Electricity is a force that is created by electrons, tiny bits of negatively charged matter that are usually found in atoms and molecules. However, sometimes the electrons break free and create either current electricity or static electricity.
Current electricity is the kind we usually thing of, in which we get the power from a battery or from plugging into a wall outlet. Electrons flow from one place to another, like a river. We'll explore current electricity more later this month.
In static electricity, the electrons have no where to go, and they just pile up. When they are provided a path to flow through, they rush over all at once. If you have ever walked across a carpet floor, then gotten a nasty shock when you touched something metal, you've had a taste of static electricity. The girls in the photo at left are experiencing static electricity created by a van der Graaf generator (the silver dome in the background).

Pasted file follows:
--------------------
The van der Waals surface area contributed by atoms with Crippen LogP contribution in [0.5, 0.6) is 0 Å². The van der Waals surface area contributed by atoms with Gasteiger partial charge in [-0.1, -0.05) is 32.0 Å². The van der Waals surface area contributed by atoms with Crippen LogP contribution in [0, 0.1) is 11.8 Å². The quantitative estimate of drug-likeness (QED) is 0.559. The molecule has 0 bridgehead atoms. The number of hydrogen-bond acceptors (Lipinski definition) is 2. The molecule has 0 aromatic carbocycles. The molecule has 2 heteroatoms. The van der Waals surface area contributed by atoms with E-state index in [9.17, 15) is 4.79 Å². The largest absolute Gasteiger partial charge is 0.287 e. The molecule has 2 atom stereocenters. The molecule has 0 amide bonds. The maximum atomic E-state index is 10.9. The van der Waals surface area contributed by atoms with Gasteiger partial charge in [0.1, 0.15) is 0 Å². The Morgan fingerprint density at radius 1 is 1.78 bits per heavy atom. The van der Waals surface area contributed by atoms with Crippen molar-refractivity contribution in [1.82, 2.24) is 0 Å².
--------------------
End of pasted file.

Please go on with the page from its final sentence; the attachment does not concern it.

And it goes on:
Here's a fast, simple experiment you can try that will demonstrate some basic ideas about static electricity.
What You'll Need:
Facial tissue, torn into small pieces
Antistatic dryer sheet
Blow up the balloon and tie the end. Rub the balloon all over your head (unless you're bald, then find someone with hair!). Slowly pull the balloon away from your head. What happens to your hair? Do the individual hairs on your head stick together or fly away from one another? Place the balloon near the facial tissue bits. Do they react? Now rub the dryer sheet all over the balloon, and try to pick up your hair and the tissue pieces. What happens?
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